Determining ‘Forest Types’ to minimize damage

The Forestry Corporation have released their first harvesting plan for the southern region, at least that I’ve seen, that refers to minimizing damage ‘to stands where Allocasuarina dominate the canopy, sub-canopy or understorey’

Although the requirement only became operative in March of this year the plan was approved in November 2007 and Ian Barnes, who approved the plan, retired some time ago.

An ABCSE report on resident’s concerns about potential negative impacts on water supplies quotes the Forestry Corporation’s Planning Manager for the Southern Region, Kevin Petty, saying ‘the project will not affect rivers and streams’.

As it turns out the ‘project’ is estimated to supply only 8.5 m³ per hectare, the lowest volume I can recall, clearly uneconomical and another sign of how desperate the FC is. According to the harvesting plan the ‘remnant overstorey is in very poor timber condition’ across the compartments and ‘Casuarina’ occurs in the understorey of the areas proposed for logging.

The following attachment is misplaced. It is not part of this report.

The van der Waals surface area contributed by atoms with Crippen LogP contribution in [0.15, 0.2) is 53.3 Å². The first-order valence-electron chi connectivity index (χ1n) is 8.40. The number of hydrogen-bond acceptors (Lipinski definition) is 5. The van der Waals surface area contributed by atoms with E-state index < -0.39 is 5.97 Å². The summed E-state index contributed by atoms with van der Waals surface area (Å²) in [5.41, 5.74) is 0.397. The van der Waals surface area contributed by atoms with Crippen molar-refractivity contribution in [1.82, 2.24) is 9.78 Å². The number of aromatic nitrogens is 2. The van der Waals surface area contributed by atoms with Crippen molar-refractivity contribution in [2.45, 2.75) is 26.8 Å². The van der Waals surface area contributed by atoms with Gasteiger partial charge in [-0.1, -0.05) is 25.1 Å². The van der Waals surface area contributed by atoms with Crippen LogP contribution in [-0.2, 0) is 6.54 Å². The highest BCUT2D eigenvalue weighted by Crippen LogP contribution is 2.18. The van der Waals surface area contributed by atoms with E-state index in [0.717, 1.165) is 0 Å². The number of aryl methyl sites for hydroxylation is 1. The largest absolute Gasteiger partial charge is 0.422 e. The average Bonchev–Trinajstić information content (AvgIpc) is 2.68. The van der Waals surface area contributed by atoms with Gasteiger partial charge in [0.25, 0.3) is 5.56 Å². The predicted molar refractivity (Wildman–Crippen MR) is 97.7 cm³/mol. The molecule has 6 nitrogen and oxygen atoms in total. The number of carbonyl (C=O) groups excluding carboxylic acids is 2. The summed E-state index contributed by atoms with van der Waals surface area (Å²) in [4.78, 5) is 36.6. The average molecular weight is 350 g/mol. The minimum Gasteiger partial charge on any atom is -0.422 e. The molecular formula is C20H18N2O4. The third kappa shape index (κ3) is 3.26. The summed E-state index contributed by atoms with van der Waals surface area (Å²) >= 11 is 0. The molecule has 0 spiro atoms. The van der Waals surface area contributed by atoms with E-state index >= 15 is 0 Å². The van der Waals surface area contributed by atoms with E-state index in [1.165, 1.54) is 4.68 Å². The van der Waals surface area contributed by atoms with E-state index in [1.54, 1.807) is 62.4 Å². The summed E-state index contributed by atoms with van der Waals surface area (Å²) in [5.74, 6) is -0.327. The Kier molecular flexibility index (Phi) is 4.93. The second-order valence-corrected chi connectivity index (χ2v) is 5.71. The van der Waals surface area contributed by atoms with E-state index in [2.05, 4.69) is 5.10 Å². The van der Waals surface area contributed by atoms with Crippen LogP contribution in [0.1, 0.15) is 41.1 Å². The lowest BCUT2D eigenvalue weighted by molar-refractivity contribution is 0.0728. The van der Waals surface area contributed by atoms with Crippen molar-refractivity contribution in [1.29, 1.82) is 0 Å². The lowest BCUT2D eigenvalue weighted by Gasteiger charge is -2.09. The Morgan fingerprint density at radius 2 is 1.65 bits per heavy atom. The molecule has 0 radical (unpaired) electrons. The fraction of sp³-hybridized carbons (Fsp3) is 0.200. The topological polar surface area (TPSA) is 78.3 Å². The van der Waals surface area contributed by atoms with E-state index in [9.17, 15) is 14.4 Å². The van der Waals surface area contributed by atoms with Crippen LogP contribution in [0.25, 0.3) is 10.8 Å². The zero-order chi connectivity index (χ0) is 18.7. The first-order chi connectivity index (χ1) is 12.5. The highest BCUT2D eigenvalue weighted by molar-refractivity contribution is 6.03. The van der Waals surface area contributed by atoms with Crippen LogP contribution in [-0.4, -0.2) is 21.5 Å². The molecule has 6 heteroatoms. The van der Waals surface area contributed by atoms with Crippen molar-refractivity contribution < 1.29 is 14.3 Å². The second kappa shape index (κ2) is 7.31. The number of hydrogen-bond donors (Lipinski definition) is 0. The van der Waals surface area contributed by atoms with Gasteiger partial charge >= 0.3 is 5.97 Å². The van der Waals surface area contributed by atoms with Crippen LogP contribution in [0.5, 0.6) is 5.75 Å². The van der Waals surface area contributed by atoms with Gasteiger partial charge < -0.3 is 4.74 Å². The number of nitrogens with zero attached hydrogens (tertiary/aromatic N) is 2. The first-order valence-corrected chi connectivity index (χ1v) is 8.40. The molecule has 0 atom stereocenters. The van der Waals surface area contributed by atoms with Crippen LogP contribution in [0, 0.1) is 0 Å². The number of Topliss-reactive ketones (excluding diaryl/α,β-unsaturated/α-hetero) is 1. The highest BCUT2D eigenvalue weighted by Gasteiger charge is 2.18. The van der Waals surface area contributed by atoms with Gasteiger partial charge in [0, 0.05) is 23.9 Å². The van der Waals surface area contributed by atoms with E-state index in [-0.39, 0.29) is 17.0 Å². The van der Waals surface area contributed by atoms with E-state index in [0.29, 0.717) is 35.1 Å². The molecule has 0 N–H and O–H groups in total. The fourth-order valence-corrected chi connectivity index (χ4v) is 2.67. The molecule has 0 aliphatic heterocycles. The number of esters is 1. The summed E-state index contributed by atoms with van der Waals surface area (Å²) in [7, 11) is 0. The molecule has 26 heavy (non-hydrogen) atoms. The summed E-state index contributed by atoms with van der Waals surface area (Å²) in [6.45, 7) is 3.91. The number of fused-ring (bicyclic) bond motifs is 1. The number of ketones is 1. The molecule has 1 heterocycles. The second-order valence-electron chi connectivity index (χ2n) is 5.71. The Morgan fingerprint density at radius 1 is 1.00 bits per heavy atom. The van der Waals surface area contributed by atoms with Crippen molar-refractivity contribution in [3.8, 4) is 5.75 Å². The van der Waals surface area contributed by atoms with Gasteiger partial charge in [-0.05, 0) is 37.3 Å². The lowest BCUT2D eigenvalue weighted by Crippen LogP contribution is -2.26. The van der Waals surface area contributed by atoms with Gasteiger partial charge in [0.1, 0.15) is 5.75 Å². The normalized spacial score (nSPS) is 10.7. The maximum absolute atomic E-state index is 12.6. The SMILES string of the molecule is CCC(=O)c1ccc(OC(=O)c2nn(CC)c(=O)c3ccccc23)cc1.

The issue with the Allocasuarina prescription is that no methods are specified to determine what forest type is in any given location so the FC can ignore/rort it for the purposes of logging and burning. However and while the purpose in the exclosure area is to manage Allocasuraina stands without fire, the methods to confirm their existence should have a solid basis and be generally accepted.

A solid basis starts with a definition of forest as in the ‘Australian Carbon Budget -2013‘ indicating:

Forests lands are defined as lands with a minimum tree cover of 20% and trees with a minimum height of 2 m.These criteria are consistent with the reporting requirements of the UNFCCC Marrakech Accords, Montreal Process, and the Food and Agriculture Organization.”

The important part is to account for all woody species above 2m in height while noting that the FC’s methods – basal area sweeps – don’t and the modified methods for the RGB-SAT exclude trees less 150 mm diameter at breast height (DBH). So the chart below provides the data from 30 live trees greater the 2 m in height, in what should be ‘tall dry eucalypt forest’ and arranged in DBH classes (mm) from a plot 14m in diameter within the exclosure.


In this case all bar one of the non-commercial species are Allocasuarina, so I guess it’s the first confirmed area of Allocasuarina forest, where damage is to be minimized.


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